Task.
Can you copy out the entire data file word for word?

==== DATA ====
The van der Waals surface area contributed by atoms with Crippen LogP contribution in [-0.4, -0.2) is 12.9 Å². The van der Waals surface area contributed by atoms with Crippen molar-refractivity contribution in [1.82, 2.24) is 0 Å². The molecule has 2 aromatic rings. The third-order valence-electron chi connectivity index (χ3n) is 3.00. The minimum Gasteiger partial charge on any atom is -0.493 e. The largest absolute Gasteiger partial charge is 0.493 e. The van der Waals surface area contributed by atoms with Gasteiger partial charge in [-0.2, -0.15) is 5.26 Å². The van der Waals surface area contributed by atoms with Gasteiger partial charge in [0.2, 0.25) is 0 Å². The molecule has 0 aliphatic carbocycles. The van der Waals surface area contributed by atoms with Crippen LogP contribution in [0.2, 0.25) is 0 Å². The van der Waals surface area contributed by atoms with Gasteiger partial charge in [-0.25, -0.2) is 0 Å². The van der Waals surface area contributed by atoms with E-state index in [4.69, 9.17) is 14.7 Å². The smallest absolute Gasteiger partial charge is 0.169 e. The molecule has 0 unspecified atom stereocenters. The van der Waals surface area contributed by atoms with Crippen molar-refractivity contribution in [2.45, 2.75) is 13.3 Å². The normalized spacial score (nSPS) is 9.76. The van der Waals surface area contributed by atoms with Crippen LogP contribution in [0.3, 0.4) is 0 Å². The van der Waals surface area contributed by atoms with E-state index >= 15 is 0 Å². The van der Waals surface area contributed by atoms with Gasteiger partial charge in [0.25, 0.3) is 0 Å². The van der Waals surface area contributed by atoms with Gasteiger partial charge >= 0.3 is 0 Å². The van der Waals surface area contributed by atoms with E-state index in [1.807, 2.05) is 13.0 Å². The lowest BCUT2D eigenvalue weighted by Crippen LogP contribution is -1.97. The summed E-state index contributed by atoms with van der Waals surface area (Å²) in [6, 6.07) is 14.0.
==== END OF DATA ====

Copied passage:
The van der Waals surface area contributed by atoms with Crippen LogP contribution in [-0.4, -0.2) is 12.9 Å². The van der Waals surface area contributed by atoms with Crippen molar-refractivity contribution in [1.82, 2.24) is 0 Å². The molecule has 2 aromatic rings. The third-order valence-electron chi connectivity index (χ3n) is 3.00. The minimum Gasteiger partial charge on any atom is -0.493 e. The largest absolute Gasteiger partial charge is 0.493 e. The van der Waals surface area contributed by atoms with Gasteiger partial charge in [-0.2, -0.15) is 5.26 Å². The van der Waals surface area contributed by atoms with Gasteiger partial charge in [0.2, 0.25) is 0 Å². The molecule has 0 aliphatic carbocycles. The van der Waals surface area contributed by atoms with Crippen LogP contribution in [0.2, 0.25) is 0 Å². The van der Waals surface area contributed by atoms with Gasteiger partial charge in [-0.25, -0.2) is 0 Å². The van der Waals surface area contributed by atoms with E-state index in [4.69, 9.17) is 14.7 Å². The smallest absolute Gasteiger partial charge is 0.169 e. The molecule has 0 unspecified atom stereocenters. The van der Waals surface area contributed by atoms with Crippen molar-refractivity contribution in [2.45, 2.75) is 13.3 Å². The normalized spacial score (nSPS) is 9.76. The van der Waals surface area contributed by atoms with Crippen LogP contribution in [0.3, 0.4) is 0 Å². The van der Waals surface area contributed by atoms with E-state index >= 15 is 0 Å². The van der Waals surface area contributed by atoms with Gasteiger partial charge in [0.25, 0.3) is 0 Å². The van der Waals surface area contributed by atoms with Gasteiger partial charge >= 0.3 is 0 Å². The van der Waals surface area contributed by atoms with E-state index in [1.807, 2.05) is 13.0 Å². The lowest BCUT2D eigenvalue weighted by Crippen LogP contribution is -1.97. The summed E-state index contributed by atoms with van der Waals surface area (Å²) in [6, 6.07) is 14.0.